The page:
Conspiracy theory in Arab/Muslim world
It is something of a commonplace that the Arab and Muslim media are full of conspiracy-thinking. Indeed, anyone bold enough to defy Edward Saïd’s prohibition on seeing Arabs as different from Westerners, remarks among the most salient features of Arab culture a propensity to conspiracy theory: Everything is part of a plot; every motive has secret and malevolent motives. The frequency with which even quotidian political events are conceived as the playing out of conspiracies confirms what observation also notices: this is a culture where the political axiom “rule or be ruled” dominates.
Nor is this kind of thinking a recent phenomenon. After WW II, for example, the Nazi conspiracy theories about the Jews, in particular, their foundational conspiracy theory, The Protocols of the Elders of Zion, found earnest welcome in the Arab world. It provided the perfect escape from facing the nature of their failure to wipe out any trace of an independent state made by dhimmi. This same need to explain their humiliating failure by blaming the conspiratorial malevolence of others accounts for why one of the major disagreements in the Arab world today is whether the US is a pawn of Israel or vice-versa.
Dan Pipes’ 1998 book, The Hidden Hand, describes the role of conspiracy theory in the Arab world. There he finds a mentality that pervades almost all forms of thought, that contributes fundamentally to both the insolubility of the Arab-Israeli conflict and the economic stagnation of the Arab world. But he also finds that conspiracy theory works primarily as a depressant: the forces are so great, the Arabs such victims, that nothing can be done. Pipes finds this quality among the most damaging:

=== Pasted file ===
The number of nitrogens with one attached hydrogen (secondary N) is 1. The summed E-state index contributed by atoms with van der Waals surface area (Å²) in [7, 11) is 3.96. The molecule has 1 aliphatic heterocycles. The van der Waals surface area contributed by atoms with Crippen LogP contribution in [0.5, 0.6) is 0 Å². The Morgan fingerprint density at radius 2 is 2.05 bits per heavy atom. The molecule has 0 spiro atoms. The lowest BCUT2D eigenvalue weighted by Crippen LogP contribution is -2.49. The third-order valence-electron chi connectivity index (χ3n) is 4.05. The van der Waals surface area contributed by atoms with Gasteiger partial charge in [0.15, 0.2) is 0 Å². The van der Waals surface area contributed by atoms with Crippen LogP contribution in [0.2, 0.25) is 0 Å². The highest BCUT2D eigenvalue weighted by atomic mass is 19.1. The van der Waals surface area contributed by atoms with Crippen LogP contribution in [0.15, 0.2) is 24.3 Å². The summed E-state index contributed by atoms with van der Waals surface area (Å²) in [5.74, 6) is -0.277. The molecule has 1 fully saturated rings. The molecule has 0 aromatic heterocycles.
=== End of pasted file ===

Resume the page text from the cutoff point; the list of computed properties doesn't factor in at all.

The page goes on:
Imagining conspiracies of malicious, omnipotent adversaries can induce a profound sense of hopelessness. After all, how can an enemy so shrewd, so powerful, and so vast be challenged? At the same time, how can one negotiate or compromise with such an implacable and evil force?
Since 2000, however, things have changed significantly in the Arab world on two major levels. First, the intensity, variety and sophistication of the conspiracy has risen exponentially. The elaborate film and TV series that depict the most horrendous, bloodthirsty Jewish conspiracies to destroy Arabs and Islam have brought public discussion of these themes to a new and vivid prominence. Similarly the variety of conspiratorial narratives, taken over from the Europeans (e.g., blood libels) and given new twists (e.g., Humantashen made with Christian or Muslim boys’ blood), appear in prominent and respected mainstream media. Any glance at the contents of many of the most mainstream of Arab media (from the PATV to Al Jazeera, to al Ahram) reveals an intensity of paranoid hatemongering conspiracism with few parallels in recorded history. Indeed, some future, impartial judge will probably find the early 21st century Arab and Muslim anti-Semitism was even more fevered (if, hopefully, less effective) than Nazi anti-Semitism.